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Just began studying automata. I've already seen several examples of the applications of finite automata: pattern matching, automatic doors, etc. And so far, I understand the logical connection between those mechanisms and state diagrams and formal definitions. But I'm curious, what thing is implementing time steps—if that's what they're called—allowing states to transition. I know a tiny bit about computer architecture so I'm thinking it's like a processor clock, you know, something just ticking on and off very rapidly. Then the automata takes input on every "tick" of said clock. But with different devices using different current types (AC/DC) how is this actually being accomplished in an arbitrary physical device?

Now that I'm writing this out, it seems clear there are multiple ways to accomplish that ticking depending on what we're talking about, but I'm just looking for the most common examples found in real-life. For example what is allowing the sequence of input signals to occur in an automatic door?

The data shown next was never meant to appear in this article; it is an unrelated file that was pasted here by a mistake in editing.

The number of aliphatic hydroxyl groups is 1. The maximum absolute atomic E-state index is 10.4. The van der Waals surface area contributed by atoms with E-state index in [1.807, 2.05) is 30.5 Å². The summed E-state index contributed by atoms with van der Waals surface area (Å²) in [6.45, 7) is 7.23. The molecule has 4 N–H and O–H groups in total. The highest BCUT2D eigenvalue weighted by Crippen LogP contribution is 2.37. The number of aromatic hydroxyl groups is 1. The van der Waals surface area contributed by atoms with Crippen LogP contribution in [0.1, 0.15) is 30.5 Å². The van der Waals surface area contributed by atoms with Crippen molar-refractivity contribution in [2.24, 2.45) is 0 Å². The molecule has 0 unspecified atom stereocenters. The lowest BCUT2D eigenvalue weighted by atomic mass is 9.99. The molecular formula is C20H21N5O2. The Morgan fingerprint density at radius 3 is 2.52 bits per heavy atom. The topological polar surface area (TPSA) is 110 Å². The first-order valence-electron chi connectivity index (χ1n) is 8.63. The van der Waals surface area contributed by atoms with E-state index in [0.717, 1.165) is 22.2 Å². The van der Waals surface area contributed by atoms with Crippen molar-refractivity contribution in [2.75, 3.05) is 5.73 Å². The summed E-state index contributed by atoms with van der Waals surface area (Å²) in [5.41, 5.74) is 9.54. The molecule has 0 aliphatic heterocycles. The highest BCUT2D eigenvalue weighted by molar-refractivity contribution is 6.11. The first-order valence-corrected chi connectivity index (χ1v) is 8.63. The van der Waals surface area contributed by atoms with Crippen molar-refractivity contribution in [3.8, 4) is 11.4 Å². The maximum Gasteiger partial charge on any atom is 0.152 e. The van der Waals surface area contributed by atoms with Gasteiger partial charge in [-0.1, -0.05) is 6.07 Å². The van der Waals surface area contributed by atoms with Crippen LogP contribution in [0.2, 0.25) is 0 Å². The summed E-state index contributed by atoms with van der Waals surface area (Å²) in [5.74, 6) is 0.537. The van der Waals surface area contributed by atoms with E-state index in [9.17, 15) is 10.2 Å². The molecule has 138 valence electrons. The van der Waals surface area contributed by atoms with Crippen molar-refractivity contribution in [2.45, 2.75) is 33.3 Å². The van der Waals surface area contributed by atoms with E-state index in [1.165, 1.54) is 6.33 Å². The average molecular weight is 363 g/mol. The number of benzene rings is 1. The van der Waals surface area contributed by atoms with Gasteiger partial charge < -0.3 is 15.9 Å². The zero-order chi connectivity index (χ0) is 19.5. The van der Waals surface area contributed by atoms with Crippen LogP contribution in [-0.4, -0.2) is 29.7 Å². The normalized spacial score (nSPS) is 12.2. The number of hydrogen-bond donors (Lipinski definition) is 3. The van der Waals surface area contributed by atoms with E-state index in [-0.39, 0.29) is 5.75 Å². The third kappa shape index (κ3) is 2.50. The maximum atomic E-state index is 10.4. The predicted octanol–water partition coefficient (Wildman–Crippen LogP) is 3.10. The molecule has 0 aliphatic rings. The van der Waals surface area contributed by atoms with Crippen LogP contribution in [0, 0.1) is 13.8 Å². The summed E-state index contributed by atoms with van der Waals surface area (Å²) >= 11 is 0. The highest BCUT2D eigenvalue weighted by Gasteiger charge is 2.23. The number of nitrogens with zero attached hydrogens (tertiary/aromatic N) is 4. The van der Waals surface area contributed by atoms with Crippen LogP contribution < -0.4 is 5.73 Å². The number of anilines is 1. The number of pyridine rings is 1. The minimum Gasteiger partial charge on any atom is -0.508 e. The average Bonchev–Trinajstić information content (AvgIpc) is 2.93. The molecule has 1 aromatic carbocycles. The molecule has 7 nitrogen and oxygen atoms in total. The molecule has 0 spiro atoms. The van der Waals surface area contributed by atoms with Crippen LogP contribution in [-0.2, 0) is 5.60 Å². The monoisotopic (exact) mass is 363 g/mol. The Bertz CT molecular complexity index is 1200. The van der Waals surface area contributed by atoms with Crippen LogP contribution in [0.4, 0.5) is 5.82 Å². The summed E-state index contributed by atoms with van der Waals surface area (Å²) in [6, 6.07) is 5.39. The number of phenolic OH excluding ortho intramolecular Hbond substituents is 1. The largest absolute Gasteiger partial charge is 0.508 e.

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A synchronous system with a clock is not necessary. The transition between states can be triggered asynchronously by inputs to the system (e.g. someone pushes a button to operate an automatic door). The finite state machine needs to have some logic elements to "remember" of what state it is currently in, but that does not have to be anything like the addressable memory used in digital computer system. It could simply be a set of mechanical switches and electrical relays.

For example a mechanical combination lock is an example of an asynchronous finite state machine where the "memory" is just the physical positions of the different parts of the lock.

To interface the real world inputs to a synchronous control system such as a digital computer, there are two basic techniques: either the computer program regularly polls the input devices to check what state they are in, or the input devices generate interrupts which force the program to jump to a different point and continue executing from there. Textbooks on computer system design explain both methods in detail.

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